Studies on animal models as well as in DMD patients have suggested that the immune response observed in this disease could also contribute to the pathophysiology of DMD. In our study we aimed to look at the molecules potentially involved in the migration of the T cells from the blood to the muscle of DMD patients. We analysed the expression of the integrin-type extracellular matrix (ECM) receptors (VLA-4, VLA-5 and VLA-6) on the surface of the T cells obtained from the blood, as well as the ECM and endothelial-driven migratory response of these T cells in vitro. In addition the inflammatory infiltrate in the muscle tissue of DMD patients was characterized.
 
What is the clinical importance of your study?
In our first paper we demonstrated that in DMD patients the relative numbers of T cells expressing a higher level of VLA-4 and VLA-5 (VLA-4Hi and VLA-5Hi population) in the blood and the fibronectin-driven migration is higher than healthy control. Now, in a second paper, which will soon be submitted for publication, we have more than 60 DMD patients subdivided in different groups according to the severity and the evolution of the disease. We have observed that the expression of VLA-4Hi, and not VLA-5, on the surface of T lymphocytes can be used as a biomarker for the prognosis of DMD and that the levels of T+/VLA-4Hi cells increase according to the severity of the disease. The number of T+/VLA-4Hi cells in the blood in the beginning of the disease is higher in patients who will lose the ability to walk before 10 years age. Our results in skeletal muscles shows a higher number of activated TCD8+ cells in the tissue of the DMD patients who become wheel chair bound before 10 years age, which also suggests a role for the immune system in this disease. Another point that I think is significant is that in vitro experiments showed that the transendothelial and fibronectin-driven migration of T cells can be blocked after the treatment with the antibody anti-VLA-4. Considering that VLA-4 antagonists, including anti-VLA-4 antibodies are already employed in clinical trials in other diseases, it’s exciting to think of its potential therapeutic application in DMD, to slow down disease progression, ameliorating the patients’ quality of life.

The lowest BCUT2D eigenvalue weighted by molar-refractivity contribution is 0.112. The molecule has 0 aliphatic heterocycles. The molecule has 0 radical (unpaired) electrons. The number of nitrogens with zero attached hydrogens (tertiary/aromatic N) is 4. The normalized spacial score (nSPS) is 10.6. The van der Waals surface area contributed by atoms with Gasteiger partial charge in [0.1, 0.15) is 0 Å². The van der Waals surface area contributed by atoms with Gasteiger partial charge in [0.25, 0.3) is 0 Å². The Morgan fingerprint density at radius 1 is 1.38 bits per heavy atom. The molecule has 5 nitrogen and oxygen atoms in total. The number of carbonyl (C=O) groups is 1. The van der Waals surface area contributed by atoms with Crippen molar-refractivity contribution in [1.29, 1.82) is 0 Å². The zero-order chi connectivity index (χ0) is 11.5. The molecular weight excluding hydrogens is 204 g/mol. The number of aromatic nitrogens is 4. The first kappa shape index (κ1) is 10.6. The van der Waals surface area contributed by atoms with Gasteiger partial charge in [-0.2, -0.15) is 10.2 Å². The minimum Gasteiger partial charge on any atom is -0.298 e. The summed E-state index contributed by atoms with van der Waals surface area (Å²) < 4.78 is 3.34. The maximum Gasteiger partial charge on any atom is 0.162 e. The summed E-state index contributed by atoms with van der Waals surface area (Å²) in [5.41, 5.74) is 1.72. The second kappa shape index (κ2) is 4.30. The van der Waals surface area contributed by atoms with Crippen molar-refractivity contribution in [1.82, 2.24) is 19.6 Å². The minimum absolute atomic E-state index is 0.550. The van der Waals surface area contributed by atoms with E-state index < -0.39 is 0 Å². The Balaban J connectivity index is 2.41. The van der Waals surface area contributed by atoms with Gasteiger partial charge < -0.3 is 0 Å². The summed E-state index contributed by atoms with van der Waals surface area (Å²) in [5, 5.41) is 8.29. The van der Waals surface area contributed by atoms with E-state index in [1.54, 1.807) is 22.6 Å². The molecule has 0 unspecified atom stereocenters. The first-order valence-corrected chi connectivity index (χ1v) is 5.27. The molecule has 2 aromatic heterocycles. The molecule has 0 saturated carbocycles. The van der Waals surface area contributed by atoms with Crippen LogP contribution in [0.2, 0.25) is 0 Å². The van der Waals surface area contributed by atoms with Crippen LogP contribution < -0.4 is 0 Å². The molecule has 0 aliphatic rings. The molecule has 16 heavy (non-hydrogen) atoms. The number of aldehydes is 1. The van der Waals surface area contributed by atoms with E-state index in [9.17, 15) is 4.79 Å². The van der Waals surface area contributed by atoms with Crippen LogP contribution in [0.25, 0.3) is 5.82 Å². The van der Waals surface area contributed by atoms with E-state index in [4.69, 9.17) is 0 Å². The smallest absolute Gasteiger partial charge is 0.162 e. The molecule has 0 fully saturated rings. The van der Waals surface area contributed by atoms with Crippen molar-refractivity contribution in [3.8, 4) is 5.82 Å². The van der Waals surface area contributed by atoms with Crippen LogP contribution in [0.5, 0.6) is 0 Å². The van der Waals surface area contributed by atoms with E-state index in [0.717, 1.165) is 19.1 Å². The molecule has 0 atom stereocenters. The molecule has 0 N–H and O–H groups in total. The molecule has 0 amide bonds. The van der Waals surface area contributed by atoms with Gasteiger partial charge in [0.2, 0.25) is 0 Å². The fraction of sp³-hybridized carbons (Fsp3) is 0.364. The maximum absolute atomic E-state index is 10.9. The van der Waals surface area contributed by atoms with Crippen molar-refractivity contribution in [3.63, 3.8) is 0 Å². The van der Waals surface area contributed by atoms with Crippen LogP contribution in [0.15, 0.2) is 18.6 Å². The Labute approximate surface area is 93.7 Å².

Pinto-Mariz F et coll. Differential integrin expression by T lymphocytes: Potential role in DMD muscle damage. J Neuroimmunol. 2010 Apr 9. [Epub ahead of print]



April 2010
Interview by Racquel N. Cooper